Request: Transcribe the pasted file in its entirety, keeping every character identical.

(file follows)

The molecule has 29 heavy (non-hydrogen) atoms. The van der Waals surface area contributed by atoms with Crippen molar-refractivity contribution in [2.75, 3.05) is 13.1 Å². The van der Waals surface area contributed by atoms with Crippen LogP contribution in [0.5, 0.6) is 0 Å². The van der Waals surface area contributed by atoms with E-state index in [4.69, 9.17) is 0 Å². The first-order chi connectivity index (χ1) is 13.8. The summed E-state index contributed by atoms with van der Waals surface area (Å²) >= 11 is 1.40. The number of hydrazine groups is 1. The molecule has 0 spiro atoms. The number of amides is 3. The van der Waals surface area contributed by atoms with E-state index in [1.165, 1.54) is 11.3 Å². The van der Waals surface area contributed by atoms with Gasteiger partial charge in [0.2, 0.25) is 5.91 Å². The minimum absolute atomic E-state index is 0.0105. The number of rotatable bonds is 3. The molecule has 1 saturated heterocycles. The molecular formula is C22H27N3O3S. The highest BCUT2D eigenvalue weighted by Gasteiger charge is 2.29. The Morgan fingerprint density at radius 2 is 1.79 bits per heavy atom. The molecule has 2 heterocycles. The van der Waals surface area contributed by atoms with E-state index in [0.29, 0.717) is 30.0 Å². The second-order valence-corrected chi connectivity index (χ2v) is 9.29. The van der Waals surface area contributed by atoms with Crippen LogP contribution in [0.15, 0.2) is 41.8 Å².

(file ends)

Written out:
The molecule has 29 heavy (non-hydrogen) atoms. The van der Waals surface area contributed by atoms with Crippen molar-refractivity contribution in [2.75, 3.05) is 13.1 Å². The van der Waals surface area contributed by atoms with Crippen LogP contribution in [0.5, 0.6) is 0 Å². The van der Waals surface area contributed by atoms with E-state index in [4.69, 9.17) is 0 Å². The first-order chi connectivity index (χ1) is 13.8. The summed E-state index contributed by atoms with van der Waals surface area (Å²) >= 11 is 1.40. The number of hydrazine groups is 1. The molecule has 0 spiro atoms. The number of amides is 3. The van der Waals surface area contributed by atoms with E-state index in [1.165, 1.54) is 11.3 Å². The van der Waals surface area contributed by atoms with Gasteiger partial charge in [0.2, 0.25) is 5.91 Å². The minimum absolute atomic E-state index is 0.0105. The number of rotatable bonds is 3. The molecule has 1 saturated heterocycles. The molecular formula is C22H27N3O3S. The highest BCUT2D eigenvalue weighted by Gasteiger charge is 2.29. The Morgan fingerprint density at radius 2 is 1.79 bits per heavy atom. The molecule has 2 heterocycles. The van der Waals surface area contributed by atoms with E-state index in [0.29, 0.717) is 30.0 Å². The second-order valence-corrected chi connectivity index (χ2v) is 9.29. The van der Waals surface area contributed by atoms with Crippen LogP contribution in [0.15, 0.2) is 41.8 Å².